- On average among persons reporting income for the year 2000, the income of very recent immigrants was slightly more than one-half of that of the Canadian-born. Men who immigrated during the 1986-1995 period had 60% the income of their Canadian-born counterparts, and women who landed during the same period had 66% the income of their Canadian-born counterparts. A smaller proportion of recent immigrants than of the Canadian-born had income from employment.
- Average incomes of very recent immigrants for the year 2000 were higher than in 1995 by one-half for men and by almost one-third for women, compared to increases for the Canadian-born of 30% for men and 20% for women. The other immigrant cohorts showed gains from 16% to 24%.
- As a share of income of households in the 25 to 64 age group, government transfer payments were three times as large for recent immigrant households as for Canadian-born households.
- One-third of very recent immigrants are in a low-income situation, more than twice as large a share as for the Canadian-born.
Housing (Part F)
- In Toronto, 27% of recent immigrant households live in crowded conditions—that is, have one person or more per room—compared to 3% of Canadian-born households. Among households consisting exclusively of very recent immigrants, the incidence of crowding is 37%.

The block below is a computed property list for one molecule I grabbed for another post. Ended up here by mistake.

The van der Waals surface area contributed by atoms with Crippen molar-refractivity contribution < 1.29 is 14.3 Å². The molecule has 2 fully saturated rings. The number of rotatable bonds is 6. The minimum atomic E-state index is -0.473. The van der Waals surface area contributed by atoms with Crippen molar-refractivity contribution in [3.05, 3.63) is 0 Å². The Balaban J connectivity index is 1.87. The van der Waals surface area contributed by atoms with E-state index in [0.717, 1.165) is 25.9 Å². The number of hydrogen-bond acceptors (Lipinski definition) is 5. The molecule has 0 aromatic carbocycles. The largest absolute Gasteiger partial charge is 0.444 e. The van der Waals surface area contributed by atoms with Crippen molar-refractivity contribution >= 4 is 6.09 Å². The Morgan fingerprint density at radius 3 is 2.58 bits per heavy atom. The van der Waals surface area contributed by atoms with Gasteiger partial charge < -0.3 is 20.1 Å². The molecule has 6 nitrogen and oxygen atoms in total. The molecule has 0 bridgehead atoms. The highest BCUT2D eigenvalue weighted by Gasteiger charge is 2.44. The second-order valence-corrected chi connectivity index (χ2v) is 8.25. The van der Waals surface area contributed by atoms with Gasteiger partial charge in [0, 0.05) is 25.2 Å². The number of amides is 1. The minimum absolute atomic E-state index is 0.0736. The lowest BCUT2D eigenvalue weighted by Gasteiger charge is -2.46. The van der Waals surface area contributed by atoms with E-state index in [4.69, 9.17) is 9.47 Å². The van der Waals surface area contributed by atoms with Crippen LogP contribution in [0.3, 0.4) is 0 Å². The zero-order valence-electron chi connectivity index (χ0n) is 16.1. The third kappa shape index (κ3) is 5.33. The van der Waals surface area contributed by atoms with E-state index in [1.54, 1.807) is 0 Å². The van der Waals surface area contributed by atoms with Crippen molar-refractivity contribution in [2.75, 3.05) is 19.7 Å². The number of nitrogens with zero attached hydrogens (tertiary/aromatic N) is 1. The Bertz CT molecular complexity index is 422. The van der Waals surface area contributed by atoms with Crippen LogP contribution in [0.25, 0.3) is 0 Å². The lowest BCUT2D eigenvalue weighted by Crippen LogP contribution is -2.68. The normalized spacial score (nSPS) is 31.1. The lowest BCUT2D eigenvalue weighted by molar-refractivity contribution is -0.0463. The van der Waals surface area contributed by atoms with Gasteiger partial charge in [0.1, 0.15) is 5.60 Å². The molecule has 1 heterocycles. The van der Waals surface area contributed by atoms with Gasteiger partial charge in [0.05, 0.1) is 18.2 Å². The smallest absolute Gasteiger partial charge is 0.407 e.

- One in three recent immigrant households spends more than 30% of their income on shelter, compared to one in four Canadian-born households.
- The state of repair of the housing stock among recent immigrants is comparable to that among the Canadian-born.
- Only 28% of households made up exclusively of very recent immigrants own their home, compared to more than one-half of other recent immigrant households, three-quarters of earlier immigrant households and 62% of Canadian-born households.